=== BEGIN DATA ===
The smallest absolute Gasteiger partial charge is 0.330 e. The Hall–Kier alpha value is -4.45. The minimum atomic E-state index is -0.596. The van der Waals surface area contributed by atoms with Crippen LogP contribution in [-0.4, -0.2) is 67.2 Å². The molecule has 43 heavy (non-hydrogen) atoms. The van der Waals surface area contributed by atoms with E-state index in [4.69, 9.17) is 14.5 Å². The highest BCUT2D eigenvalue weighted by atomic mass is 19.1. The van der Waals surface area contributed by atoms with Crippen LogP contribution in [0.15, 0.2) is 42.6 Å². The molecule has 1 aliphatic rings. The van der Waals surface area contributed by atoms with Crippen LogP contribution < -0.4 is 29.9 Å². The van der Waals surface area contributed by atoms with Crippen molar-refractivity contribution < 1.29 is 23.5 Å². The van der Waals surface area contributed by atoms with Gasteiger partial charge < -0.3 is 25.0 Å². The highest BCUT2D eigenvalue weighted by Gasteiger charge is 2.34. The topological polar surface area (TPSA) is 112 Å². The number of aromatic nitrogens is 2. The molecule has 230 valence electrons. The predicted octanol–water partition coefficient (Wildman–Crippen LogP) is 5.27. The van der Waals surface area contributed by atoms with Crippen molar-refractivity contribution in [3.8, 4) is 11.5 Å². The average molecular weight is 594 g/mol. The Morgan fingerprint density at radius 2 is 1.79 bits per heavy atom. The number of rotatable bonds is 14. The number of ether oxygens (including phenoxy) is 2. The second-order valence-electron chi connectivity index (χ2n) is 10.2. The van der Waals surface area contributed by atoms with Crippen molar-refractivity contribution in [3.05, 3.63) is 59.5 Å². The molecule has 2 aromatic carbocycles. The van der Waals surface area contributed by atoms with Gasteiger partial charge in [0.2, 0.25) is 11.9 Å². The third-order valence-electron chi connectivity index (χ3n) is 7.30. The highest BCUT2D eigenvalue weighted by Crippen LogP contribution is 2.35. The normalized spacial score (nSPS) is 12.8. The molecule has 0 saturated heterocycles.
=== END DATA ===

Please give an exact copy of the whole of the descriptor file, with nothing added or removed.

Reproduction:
The smallest absolute Gasteiger partial charge is 0.330 e. The Hall–Kier alpha value is -4.45. The minimum atomic E-state index is -0.596. The van der Waals surface area contributed by atoms with Crippen LogP contribution in [-0.4, -0.2) is 67.2 Å². The molecule has 43 heavy (non-hydrogen) atoms. The van der Waals surface area contributed by atoms with E-state index in [4.69, 9.17) is 14.5 Å². The highest BCUT2D eigenvalue weighted by atomic mass is 19.1. The van der Waals surface area contributed by atoms with Crippen LogP contribution in [0.15, 0.2) is 42.6 Å². The molecule has 1 aliphatic rings. The van der Waals surface area contributed by atoms with Crippen LogP contribution < -0.4 is 29.9 Å². The van der Waals surface area contributed by atoms with Crippen molar-refractivity contribution < 1.29 is 23.5 Å². The van der Waals surface area contributed by atoms with Gasteiger partial charge < -0.3 is 25.0 Å². The highest BCUT2D eigenvalue weighted by Gasteiger charge is 2.34. The topological polar surface area (TPSA) is 112 Å². The number of aromatic nitrogens is 2. The molecule has 230 valence electrons. The predicted octanol–water partition coefficient (Wildman–Crippen LogP) is 5.27. The van der Waals surface area contributed by atoms with Crippen molar-refractivity contribution in [3.8, 4) is 11.5 Å². The average molecular weight is 594 g/mol. The Morgan fingerprint density at radius 2 is 1.79 bits per heavy atom. The number of rotatable bonds is 14. The number of ether oxygens (including phenoxy) is 2. The second-order valence-electron chi connectivity index (χ2n) is 10.2. The van der Waals surface area contributed by atoms with Crippen molar-refractivity contribution in [3.05, 3.63) is 59.5 Å². The molecule has 2 aromatic carbocycles. The van der Waals surface area contributed by atoms with Gasteiger partial charge in [0.2, 0.25) is 11.9 Å². The third-order valence-electron chi connectivity index (χ3n) is 7.30. The highest BCUT2D eigenvalue weighted by Crippen LogP contribution is 2.35. The normalized spacial score (nSPS) is 12.8. The molecule has 0 saturated heterocycles.